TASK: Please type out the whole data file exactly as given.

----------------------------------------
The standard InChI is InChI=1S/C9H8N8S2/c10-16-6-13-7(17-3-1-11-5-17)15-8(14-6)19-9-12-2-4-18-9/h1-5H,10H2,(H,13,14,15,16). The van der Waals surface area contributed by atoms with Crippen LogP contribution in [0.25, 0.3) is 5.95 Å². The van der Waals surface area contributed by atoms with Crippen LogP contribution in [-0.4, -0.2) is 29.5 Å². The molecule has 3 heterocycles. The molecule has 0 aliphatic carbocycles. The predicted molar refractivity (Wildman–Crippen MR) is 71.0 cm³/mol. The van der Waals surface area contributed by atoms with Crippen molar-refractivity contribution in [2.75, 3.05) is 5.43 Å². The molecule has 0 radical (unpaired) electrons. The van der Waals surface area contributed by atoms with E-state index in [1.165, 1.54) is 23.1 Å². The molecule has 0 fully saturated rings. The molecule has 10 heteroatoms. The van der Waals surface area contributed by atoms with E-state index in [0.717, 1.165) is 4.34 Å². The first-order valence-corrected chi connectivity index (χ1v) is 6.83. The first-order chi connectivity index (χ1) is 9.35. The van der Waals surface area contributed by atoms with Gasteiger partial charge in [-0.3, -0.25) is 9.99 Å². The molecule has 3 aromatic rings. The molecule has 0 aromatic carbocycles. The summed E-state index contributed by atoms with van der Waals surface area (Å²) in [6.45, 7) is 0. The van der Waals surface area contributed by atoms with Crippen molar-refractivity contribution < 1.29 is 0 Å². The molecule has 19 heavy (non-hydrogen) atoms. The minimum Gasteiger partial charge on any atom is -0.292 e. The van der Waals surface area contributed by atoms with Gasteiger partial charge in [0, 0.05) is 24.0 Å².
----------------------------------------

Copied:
The standard InChI is InChI=1S/C9H8N8S2/c10-16-6-13-7(17-3-1-11-5-17)15-8(14-6)19-9-12-2-4-18-9/h1-5H,10H2,(H,13,14,15,16). The van der Waals surface area contributed by atoms with Crippen LogP contribution in [0.25, 0.3) is 5.95 Å². The van der Waals surface area contributed by atoms with Crippen LogP contribution in [-0.4, -0.2) is 29.5 Å². The molecule has 3 heterocycles. The molecule has 0 aliphatic carbocycles. The predicted molar refractivity (Wildman–Crippen MR) is 71.0 cm³/mol. The van der Waals surface area contributed by atoms with Crippen molar-refractivity contribution in [2.75, 3.05) is 5.43 Å². The molecule has 0 radical (unpaired) electrons. The van der Waals surface area contributed by atoms with E-state index in [1.165, 1.54) is 23.1 Å². The molecule has 0 fully saturated rings. The molecule has 10 heteroatoms. The van der Waals surface area contributed by atoms with E-state index in [0.717, 1.165) is 4.34 Å². The first-order valence-corrected chi connectivity index (χ1v) is 6.83. The first-order chi connectivity index (χ1) is 9.35. The van der Waals surface area contributed by atoms with Gasteiger partial charge in [-0.3, -0.25) is 9.99 Å². The molecule has 3 aromatic rings. The molecule has 0 aromatic carbocycles. The summed E-state index contributed by atoms with van der Waals surface area (Å²) in [6.45, 7) is 0. The van der Waals surface area contributed by atoms with Crippen molar-refractivity contribution < 1.29 is 0 Å². The molecule has 19 heavy (non-hydrogen) atoms. The minimum Gasteiger partial charge on any atom is -0.292 e. The van der Waals surface area contributed by atoms with Gasteiger partial charge in [0, 0.05) is 24.0 Å².